Optical Coherence Tomography in Knobloch Syndrome
Avrey Thau, BS; Mai Tsukikawa, MD; Nutsuchar Wangtiraumnuay, MD; Jenina Capasso, MS, LCGC; Elizabeth Affel, MS, OCT-C, CDOS, ROUB; Waleed Abed Alnabi, MD; Murtaza Adam, MD; Alex V. Levin, MD, MHSc
Wills Eye Hospital
Philadelphia, Pennsylvania, USA
Introduction: Knobloch syndrome is a rare genetic disorder classically defined by a triad of occipital defect, high myopia, and vitreoretinal degeneration with high risk for retinal detachment. Our study aims to characterize the morphological changes of the retina in patients with Knobloch syndrome using optical coherence tomography (OCT).
Methods: This retrospective case series reports findings on patients with a clinical and/or DNA diagnosis of Knobloch syndrome who received OCT testing during their clinical care. Diagnosis was made on the basis of high myopia, characteristic fundus appearance, and presence of occipital scalp or skull abnormalities with or without featureless iris and/or ectopia lentis.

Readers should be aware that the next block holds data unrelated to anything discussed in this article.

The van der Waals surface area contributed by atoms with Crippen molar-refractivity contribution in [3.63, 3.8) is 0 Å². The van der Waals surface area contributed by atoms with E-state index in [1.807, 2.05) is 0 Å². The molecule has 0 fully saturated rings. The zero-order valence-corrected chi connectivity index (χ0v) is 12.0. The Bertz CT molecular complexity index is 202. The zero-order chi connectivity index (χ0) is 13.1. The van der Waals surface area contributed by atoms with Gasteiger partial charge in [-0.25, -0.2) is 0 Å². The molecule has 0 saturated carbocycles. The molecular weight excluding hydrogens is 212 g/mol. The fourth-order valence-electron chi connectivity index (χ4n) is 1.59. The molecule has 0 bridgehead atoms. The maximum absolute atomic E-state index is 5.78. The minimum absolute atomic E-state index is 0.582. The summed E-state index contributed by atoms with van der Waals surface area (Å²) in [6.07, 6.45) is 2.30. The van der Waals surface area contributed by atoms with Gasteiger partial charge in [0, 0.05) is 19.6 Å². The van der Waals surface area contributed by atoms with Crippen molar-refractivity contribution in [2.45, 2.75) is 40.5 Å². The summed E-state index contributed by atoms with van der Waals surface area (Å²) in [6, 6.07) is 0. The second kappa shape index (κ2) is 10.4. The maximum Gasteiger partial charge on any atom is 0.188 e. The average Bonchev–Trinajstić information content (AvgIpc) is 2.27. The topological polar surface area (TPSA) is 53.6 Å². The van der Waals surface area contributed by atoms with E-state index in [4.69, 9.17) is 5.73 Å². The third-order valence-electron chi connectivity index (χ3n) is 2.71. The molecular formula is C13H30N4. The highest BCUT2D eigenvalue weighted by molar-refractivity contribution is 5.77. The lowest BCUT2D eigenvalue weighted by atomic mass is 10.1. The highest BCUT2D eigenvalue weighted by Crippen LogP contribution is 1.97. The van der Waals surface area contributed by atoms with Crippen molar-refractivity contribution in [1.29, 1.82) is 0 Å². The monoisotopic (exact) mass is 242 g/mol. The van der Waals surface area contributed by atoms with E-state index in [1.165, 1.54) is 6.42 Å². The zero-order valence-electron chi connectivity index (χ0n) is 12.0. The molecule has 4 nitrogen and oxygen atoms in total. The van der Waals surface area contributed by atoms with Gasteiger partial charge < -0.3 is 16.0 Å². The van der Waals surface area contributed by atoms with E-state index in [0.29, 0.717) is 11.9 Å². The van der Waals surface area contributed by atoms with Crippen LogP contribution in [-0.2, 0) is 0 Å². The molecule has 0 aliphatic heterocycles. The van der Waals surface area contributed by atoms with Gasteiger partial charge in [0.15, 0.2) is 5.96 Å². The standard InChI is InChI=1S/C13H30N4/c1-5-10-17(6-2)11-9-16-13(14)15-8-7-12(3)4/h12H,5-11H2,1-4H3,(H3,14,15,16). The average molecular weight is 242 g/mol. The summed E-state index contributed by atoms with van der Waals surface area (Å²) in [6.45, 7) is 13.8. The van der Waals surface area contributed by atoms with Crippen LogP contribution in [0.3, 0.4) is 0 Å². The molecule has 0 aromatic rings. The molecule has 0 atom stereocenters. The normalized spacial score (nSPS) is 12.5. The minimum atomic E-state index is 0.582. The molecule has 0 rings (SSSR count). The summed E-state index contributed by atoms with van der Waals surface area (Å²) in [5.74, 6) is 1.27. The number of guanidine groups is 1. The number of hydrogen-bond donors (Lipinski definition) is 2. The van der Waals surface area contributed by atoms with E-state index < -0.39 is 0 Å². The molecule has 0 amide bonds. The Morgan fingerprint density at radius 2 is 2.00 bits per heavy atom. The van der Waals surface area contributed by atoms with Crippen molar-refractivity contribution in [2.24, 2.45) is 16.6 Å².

Results: Over a five-year period, we studied 8 eyes from 5 patients (mean age 8.7 years, range 3 months to 39 years). Two eyes were excluded due to chronic retinal detachment. OCT findings included epiretinal membrane and peripapillary vitreoretinal traction with retinoschisis, an absent or rudimentary foveal pit in all but 2 eyes of 1 patient, poor retinal lamination, RPE atrophy, and photoreceptor depletion. Four eyes demonstrated myopic choroidal thinning, while 3 eyes disclosed enlarged choroidal vessels similar to pachychoroid.
Discussion: Our findings of epiretinal membrane, vitreoretinal traction, retinoschisis and pachychoroid have not been previously reported. The epiretinal membrane and vitreoretinal traction may explain the high incidence of retinal detachment in this syndrome.
Conclusion: We present novel OCT findings in Knobloch syndrome which may have diagnostic and treatment implications.
References: 1. AlBakri A, Ghazi NG, Khan AO. Biometry, optical coherence tomography, and further clinical observations in Knobloch syndrome. Ophthalmic Genetics. 2017;38(2):138-142.